Central Bank (2)Ceylon however continued with the Sterling Exchange system for a longer time. But there was a cry for monetary independence just as for political independence. The prevailing system of changes in money supply was based on the Sterling Exchange Standard. The domestic money supply could increase only if the Sterling Reserve increased. It automatically decreased if the Sterling Reserve declined. This ensured stability in the balance of payments but it meant no control over domestic price level. Prices would rise if the foreign balances increased since there was a fixed ratio of the Ceylon Rupee to the Pound Sterling at Rs 6.95 per Pound. It could be changed by devaluation but it was generally held as long as the balance of payments was in balance.  But if there was an outflow of pounds then protective action was by way of devaluation of the Rupee.

Similarly the domestic currency varied with the Sterling Reserve. The domestic currency was managed by a Currency Board which converted Sterling for Rupees and vice versa. The whole Sterling Area was managed by the authorities instead of the Ceylon Rupee as such. But the Currency Board System meant that the domestic money supply varied with the external balance. It meant domestic monetary expansion or contraction depending on the external balance. There was no scope for an independent monetary policy.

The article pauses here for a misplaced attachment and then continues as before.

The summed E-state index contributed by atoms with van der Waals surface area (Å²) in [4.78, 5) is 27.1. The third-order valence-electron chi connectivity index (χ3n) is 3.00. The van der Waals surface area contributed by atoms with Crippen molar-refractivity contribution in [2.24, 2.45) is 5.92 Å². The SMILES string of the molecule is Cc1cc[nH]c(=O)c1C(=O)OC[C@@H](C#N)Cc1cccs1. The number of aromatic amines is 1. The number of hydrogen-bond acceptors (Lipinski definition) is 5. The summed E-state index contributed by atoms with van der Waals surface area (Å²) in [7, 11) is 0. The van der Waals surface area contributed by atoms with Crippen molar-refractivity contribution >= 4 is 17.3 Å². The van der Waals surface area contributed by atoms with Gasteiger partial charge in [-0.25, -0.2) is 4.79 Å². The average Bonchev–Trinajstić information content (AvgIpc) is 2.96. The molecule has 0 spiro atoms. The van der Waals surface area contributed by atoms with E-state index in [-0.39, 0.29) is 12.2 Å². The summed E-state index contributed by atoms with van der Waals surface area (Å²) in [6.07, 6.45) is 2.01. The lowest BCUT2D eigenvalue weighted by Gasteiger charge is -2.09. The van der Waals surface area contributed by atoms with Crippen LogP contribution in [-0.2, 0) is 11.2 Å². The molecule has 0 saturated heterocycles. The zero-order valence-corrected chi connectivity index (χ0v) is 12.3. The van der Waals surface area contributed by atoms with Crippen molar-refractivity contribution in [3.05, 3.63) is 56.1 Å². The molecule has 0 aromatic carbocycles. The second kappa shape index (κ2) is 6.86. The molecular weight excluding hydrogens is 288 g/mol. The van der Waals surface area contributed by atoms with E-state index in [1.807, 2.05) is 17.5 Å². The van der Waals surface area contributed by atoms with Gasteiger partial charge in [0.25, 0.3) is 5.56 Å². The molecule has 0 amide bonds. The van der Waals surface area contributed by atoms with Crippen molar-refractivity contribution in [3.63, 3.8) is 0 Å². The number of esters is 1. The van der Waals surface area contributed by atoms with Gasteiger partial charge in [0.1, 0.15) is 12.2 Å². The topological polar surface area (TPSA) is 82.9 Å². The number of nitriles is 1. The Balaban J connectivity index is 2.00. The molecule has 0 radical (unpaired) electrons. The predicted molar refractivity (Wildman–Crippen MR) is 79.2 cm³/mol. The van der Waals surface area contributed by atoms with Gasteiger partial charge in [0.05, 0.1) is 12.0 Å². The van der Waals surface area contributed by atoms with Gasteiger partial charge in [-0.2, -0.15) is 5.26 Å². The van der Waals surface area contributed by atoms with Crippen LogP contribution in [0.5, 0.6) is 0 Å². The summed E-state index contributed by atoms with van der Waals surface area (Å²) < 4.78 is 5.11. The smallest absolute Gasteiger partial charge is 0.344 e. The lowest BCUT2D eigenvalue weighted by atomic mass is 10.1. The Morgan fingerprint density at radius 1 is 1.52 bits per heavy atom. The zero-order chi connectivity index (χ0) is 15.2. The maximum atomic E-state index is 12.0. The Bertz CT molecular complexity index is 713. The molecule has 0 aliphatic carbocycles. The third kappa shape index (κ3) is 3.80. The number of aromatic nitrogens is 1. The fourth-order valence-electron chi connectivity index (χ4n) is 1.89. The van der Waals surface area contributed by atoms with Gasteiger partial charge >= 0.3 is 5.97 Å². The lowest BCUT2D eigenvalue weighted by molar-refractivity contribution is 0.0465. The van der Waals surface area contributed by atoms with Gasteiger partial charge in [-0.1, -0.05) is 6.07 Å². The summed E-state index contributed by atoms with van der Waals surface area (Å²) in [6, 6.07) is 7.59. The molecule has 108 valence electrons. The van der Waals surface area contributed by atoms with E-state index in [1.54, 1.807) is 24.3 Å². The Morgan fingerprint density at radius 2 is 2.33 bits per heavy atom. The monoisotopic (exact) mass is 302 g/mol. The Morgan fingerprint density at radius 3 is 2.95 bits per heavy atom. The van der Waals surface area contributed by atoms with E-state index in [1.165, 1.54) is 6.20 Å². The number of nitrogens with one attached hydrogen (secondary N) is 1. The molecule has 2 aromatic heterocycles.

So, after gaining political independence, the Currency Board System was considered inadequate and unsuitable for meeting the needs of a developing country and an independent nation. Therefore, in July 1948, the Government of Ceylon requested the United States Government for technical expertise to set up a central bank, which resulted in Mr. John Exter, an economist from the Federal Reserve Board of the USA being appointed to carry out this task. The services of Mr. N. U. Jayawardena, Controller of Exchange, perhaps the only recognized Economist in the country was made available to him

He recommended the setting up of an independent central bank. His Report was accepted by the government and the Central bank was set up as per his recommendations.  He had argued the case for an independent central bank independent of the government of the day. So the Currency Board System where the money supply automatically varied with our external reserves was replaced by a central bank which regulated the money supply although it had to cope with the same external factors.